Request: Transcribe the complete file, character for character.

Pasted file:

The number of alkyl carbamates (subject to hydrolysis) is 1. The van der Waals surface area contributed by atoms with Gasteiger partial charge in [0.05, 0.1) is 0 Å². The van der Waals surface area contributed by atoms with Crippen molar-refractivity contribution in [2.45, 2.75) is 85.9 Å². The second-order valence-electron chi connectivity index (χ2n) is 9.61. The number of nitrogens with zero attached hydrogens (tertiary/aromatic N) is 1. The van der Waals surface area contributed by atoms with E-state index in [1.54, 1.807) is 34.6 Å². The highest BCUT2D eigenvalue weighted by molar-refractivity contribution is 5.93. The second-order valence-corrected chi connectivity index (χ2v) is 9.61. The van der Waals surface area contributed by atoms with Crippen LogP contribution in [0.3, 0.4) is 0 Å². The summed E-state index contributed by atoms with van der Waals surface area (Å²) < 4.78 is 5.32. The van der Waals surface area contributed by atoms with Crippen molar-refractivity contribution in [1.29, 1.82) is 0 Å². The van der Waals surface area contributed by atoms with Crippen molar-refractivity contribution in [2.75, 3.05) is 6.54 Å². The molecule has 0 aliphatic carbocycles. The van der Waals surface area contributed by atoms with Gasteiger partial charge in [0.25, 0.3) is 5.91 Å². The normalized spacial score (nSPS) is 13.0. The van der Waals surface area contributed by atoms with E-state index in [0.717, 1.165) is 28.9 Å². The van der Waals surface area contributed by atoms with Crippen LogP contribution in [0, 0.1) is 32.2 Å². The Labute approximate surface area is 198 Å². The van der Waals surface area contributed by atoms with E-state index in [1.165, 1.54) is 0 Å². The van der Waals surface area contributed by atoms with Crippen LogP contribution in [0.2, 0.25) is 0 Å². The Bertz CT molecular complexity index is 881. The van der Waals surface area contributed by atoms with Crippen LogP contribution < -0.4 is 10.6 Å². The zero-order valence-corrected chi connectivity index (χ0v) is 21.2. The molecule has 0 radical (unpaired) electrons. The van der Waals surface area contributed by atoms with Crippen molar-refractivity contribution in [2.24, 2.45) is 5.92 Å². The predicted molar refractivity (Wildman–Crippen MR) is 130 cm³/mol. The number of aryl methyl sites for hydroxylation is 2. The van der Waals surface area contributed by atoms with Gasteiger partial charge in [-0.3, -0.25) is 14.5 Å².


The number of alkyl carbamates (subject to hydrolysis) is 1. The van der Waals surface area contributed by atoms with Gasteiger partial charge in [0.05, 0.1) is 0 Å². The van der Waals surface area contributed by atoms with Crippen molar-refractivity contribution in [2.45, 2.75) is 85.9 Å². The second-order valence-electron chi connectivity index (χ2n) is 9.61. The number of nitrogens with zero attached hydrogens (tertiary/aromatic N) is 1. The van der Waals surface area contributed by atoms with E-state index in [1.54, 1.807) is 34.6 Å². The highest BCUT2D eigenvalue weighted by molar-refractivity contribution is 5.93. The second-order valence-corrected chi connectivity index (χ2v) is 9.61. The van der Waals surface area contributed by atoms with Crippen LogP contribution in [0.3, 0.4) is 0 Å². The summed E-state index contributed by atoms with van der Waals surface area (Å²) < 4.78 is 5.32. The van der Waals surface area contributed by atoms with Crippen molar-refractivity contribution in [1.29, 1.82) is 0 Å². The van der Waals surface area contributed by atoms with Crippen molar-refractivity contribution in [2.75, 3.05) is 6.54 Å². The molecule has 0 aliphatic carbocycles. The van der Waals surface area contributed by atoms with Gasteiger partial charge in [0.25, 0.3) is 5.91 Å². The normalized spacial score (nSPS) is 13.0. The van der Waals surface area contributed by atoms with E-state index in [0.717, 1.165) is 28.9 Å². The van der Waals surface area contributed by atoms with Crippen LogP contribution in [0, 0.1) is 32.2 Å². The Labute approximate surface area is 198 Å². The van der Waals surface area contributed by atoms with E-state index in [1.165, 1.54) is 0 Å². The van der Waals surface area contributed by atoms with Crippen LogP contribution in [0.2, 0.25) is 0 Å². The Bertz CT molecular complexity index is 881. The van der Waals surface area contributed by atoms with Crippen LogP contribution < -0.4 is 10.6 Å². The zero-order valence-corrected chi connectivity index (χ0v) is 21.2. The molecule has 0 radical (unpaired) electrons. The van der Waals surface area contributed by atoms with Crippen molar-refractivity contribution in [2.24, 2.45) is 5.92 Å². The predicted molar refractivity (Wildman–Crippen MR) is 130 cm³/mol. The number of aryl methyl sites for hydroxylation is 2. The van der Waals surface area contributed by atoms with Gasteiger partial charge in [-0.3, -0.25) is 14.5 Å².